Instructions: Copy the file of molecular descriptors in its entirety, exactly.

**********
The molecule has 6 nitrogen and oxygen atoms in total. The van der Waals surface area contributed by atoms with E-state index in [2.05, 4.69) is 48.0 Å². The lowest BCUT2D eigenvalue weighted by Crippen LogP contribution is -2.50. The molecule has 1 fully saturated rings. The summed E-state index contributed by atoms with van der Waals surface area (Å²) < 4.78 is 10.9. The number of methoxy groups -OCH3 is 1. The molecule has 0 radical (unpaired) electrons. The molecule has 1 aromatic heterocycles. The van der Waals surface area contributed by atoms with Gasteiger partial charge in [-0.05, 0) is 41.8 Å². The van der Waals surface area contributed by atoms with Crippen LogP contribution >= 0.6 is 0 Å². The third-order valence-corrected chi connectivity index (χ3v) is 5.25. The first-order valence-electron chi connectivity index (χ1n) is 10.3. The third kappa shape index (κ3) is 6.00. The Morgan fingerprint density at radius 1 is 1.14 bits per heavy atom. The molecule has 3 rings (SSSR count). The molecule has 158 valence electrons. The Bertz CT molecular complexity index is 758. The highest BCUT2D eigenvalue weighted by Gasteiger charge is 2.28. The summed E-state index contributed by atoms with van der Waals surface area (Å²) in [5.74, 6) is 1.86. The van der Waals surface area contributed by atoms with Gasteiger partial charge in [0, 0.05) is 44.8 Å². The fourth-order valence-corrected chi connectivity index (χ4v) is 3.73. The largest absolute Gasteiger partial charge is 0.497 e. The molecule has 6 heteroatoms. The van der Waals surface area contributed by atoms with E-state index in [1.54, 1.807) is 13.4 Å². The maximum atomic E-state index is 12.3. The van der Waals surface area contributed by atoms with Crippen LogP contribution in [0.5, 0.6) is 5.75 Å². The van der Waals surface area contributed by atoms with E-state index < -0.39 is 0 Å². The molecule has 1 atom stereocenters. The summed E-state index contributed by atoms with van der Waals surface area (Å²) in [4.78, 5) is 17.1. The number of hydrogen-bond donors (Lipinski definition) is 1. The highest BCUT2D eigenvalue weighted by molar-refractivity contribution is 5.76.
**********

The molecule has 6 nitrogen and oxygen atoms in total. The van der Waals surface area contributed by atoms with E-state index in [2.05, 4.69) is 48.0 Å². The lowest BCUT2D eigenvalue weighted by Crippen LogP contribution is -2.50. The molecule has 1 fully saturated rings. The summed E-state index contributed by atoms with van der Waals surface area (Å²) < 4.78 is 10.9. The number of methoxy groups -OCH3 is 1. The molecule has 0 radical (unpaired) electrons. The molecule has 1 aromatic heterocycles. The van der Waals surface area contributed by atoms with Gasteiger partial charge in [-0.05, 0) is 41.8 Å². The van der Waals surface area contributed by atoms with Crippen LogP contribution >= 0.6 is 0 Å². The third-order valence-corrected chi connectivity index (χ3v) is 5.25. The first-order valence-electron chi connectivity index (χ1n) is 10.3. The third kappa shape index (κ3) is 6.00. The Morgan fingerprint density at radius 1 is 1.14 bits per heavy atom. The molecule has 3 rings (SSSR count). The molecule has 158 valence electrons. The Bertz CT molecular complexity index is 758. The highest BCUT2D eigenvalue weighted by Gasteiger charge is 2.28. The summed E-state index contributed by atoms with van der Waals surface area (Å²) in [5.74, 6) is 1.86. The van der Waals surface area contributed by atoms with Gasteiger partial charge in [0, 0.05) is 44.8 Å². The fourth-order valence-corrected chi connectivity index (χ4v) is 3.73. The largest absolute Gasteiger partial charge is 0.497 e. The molecule has 6 heteroatoms. The van der Waals surface area contributed by atoms with E-state index in [1.54, 1.807) is 13.4 Å². The maximum atomic E-state index is 12.3. The van der Waals surface area contributed by atoms with Crippen LogP contribution in [0.5, 0.6) is 5.75 Å². The van der Waals surface area contributed by atoms with E-state index < -0.39 is 0 Å². The molecule has 1 atom stereocenters. The summed E-state index contributed by atoms with van der Waals surface area (Å²) in [4.78, 5) is 17.1. The number of hydrogen-bond donors (Lipinski definition) is 1. The highest BCUT2D eigenvalue weighted by molar-refractivity contribution is 5.76.